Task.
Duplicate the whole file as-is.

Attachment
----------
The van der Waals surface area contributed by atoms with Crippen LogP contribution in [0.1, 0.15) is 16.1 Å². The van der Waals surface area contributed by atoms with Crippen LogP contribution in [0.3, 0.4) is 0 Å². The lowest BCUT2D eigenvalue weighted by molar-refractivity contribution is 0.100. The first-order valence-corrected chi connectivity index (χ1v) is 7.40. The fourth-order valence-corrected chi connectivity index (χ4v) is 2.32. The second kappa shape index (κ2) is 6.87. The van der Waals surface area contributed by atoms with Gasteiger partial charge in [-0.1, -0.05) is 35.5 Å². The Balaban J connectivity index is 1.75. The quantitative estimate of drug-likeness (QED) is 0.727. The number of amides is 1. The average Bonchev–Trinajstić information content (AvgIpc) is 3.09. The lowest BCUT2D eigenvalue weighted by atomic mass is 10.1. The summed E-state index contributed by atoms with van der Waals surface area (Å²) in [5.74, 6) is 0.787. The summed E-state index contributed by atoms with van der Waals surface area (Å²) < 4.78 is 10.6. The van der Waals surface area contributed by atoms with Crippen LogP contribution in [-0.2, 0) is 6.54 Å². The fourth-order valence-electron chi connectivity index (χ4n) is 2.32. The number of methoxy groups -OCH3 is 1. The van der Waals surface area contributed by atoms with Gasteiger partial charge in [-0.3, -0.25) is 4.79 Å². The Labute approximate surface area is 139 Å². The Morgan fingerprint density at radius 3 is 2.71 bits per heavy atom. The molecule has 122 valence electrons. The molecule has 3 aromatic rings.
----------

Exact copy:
The van der Waals surface area contributed by atoms with Crippen LogP contribution in [0.1, 0.15) is 16.1 Å². The van der Waals surface area contributed by atoms with Crippen LogP contribution in [0.3, 0.4) is 0 Å². The lowest BCUT2D eigenvalue weighted by molar-refractivity contribution is 0.100. The first-order valence-corrected chi connectivity index (χ1v) is 7.40. The fourth-order valence-corrected chi connectivity index (χ4v) is 2.32. The second kappa shape index (κ2) is 6.87. The van der Waals surface area contributed by atoms with Gasteiger partial charge in [-0.1, -0.05) is 35.5 Å². The Balaban J connectivity index is 1.75. The quantitative estimate of drug-likeness (QED) is 0.727. The number of amides is 1. The average Bonchev–Trinajstić information content (AvgIpc) is 3.09. The lowest BCUT2D eigenvalue weighted by atomic mass is 10.1. The summed E-state index contributed by atoms with van der Waals surface area (Å²) in [5.74, 6) is 0.787. The summed E-state index contributed by atoms with van der Waals surface area (Å²) < 4.78 is 10.6. The van der Waals surface area contributed by atoms with Crippen LogP contribution in [-0.2, 0) is 6.54 Å². The fourth-order valence-electron chi connectivity index (χ4n) is 2.32. The number of methoxy groups -OCH3 is 1. The van der Waals surface area contributed by atoms with Gasteiger partial charge in [-0.3, -0.25) is 4.79 Å². The Labute approximate surface area is 139 Å². The Morgan fingerprint density at radius 3 is 2.71 bits per heavy atom. The molecule has 122 valence electrons. The molecule has 3 aromatic rings.